Sports

Canadian soccer head dismisses claim female players are being discriminated against

  • FILE - In this Jan. 27, 2012, file photo, United States' Kelly O'Hara (5) fights for control of the ball with Costa Rica's Daniela Cruz (8) during the first half of CONCACAF women's Olympic qualifying soccer game action at B.C. Place in Vancouver, British Columbia. The law firm that represents soccer players who object to an artificial turf surface at the Women’s World Cup says a FIFA-commissioned survey of players shows that 77 percent feel major tournaments should be played on natural grass. But that wasn’t enough to sway organizers to let the women play on grass.(AP Photo/The Canadian Press, Jonathan Hayward, File)

    FILE - In this Jan. 27, 2012, file photo, United States' Kelly O'Hara (5) fights for control of the ball with Costa Rica's Daniela Cruz (8) during the first half of CONCACAF women's Olympic qualifying soccer game action at B.C. Place in Vancouver, British Columbia. The law firm that represents soccer players who object to an artificial turf surface at the Women’s World Cup says a FIFA-commissioned survey of players shows that 77 percent feel major tournaments should be played on natural grass. But that wasn’t enough to sway organizers to let the women play on grass.(AP Photo/The Canadian Press, Jonathan Hayward, File)  (The Associated Press)

  • FILE - In this Jan. 7, 2013, file photo, USA's Abby Wambach speaks at a press conference during the FIFA Ballon d'Or Gala 2013 held at the Kongresshaus in Zurich, Switzerland. The law firm that represents soccer players who object to an artificial turf surface at the Women’s World Cup says a FIFA-commissioned survey of players shows that 77 percent feel major tournaments should be played on natural grass. But that wasn’t enough to sway organizers to let the women play on grass. Wambach, a group of teammates and a number of international players are protesting the artificial surface, claiming that forcing the women to play on turf amounts to gender discrimination. (AP Photo/Keystone/Walter Bieri, File)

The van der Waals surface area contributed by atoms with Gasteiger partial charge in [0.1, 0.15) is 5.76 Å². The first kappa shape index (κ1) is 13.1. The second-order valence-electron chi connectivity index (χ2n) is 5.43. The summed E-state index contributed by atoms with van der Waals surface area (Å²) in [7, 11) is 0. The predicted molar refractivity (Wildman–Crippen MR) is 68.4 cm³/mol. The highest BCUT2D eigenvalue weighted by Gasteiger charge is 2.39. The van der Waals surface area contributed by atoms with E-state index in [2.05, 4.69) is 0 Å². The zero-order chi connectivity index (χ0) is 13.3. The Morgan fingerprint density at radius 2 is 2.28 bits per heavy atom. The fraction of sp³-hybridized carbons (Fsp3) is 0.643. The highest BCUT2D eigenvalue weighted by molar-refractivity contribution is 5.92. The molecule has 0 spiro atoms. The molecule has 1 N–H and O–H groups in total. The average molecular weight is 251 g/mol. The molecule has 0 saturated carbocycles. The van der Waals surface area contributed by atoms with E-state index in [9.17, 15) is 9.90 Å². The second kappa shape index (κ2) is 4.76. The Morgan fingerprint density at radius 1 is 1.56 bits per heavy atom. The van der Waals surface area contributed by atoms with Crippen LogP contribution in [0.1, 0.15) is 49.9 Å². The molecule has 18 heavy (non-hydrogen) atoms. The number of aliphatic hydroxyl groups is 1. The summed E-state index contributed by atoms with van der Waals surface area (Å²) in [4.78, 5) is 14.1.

FILE - In this Jan. 7, 2013, file photo, USA's Abby Wambach speaks at a press conference during the FIFA Ballon d'Or Gala 2013 held at the Kongresshaus in Zurich, Switzerland. The law firm that represents soccer players who object to an artificial turf surface at the Women’s World Cup says a FIFA-commissioned survey of players shows that 77 percent feel major tournaments should be played on natural grass. But that wasn’t enough to sway organizers to let the women play on grass. Wambach, a group of teammates and a number of international players are protesting the artificial surface, claiming that forcing the women to play on turf amounts to gender discrimination. (AP Photo/Keystone/Walter Bieri, File)  (The Associated Press)

The president of the Canadian Soccer Association says it's misinformation and hyperbole to claim female players are being discriminated against because of plans to use artificial turf next year in the FIFA Women's World Cup.

Addressing the Vancouver Board of Trade on Thursday, Victor Montagliani said: "I will say that is the biggest form of misinformation I have ever heard in my life."

Montagliani said FIFA, soccer's world governing body, will make the final decision on what turf will be used during the tournament to be played in six Canadian cities.

BC Place Stadium in Vancouver will be the site of nine matches, including the final. Other games will be held in Moncton, New Brunswick; Montreal; Ottawa, Ontario; Winnipeg, Manitoba; and Edmonton, Alberta.

A group of 40 players have threatened a lawsuit over the plan to use artificial turf. They argue female athletes are being discriminated against because the men's World Cup is played on natural grass.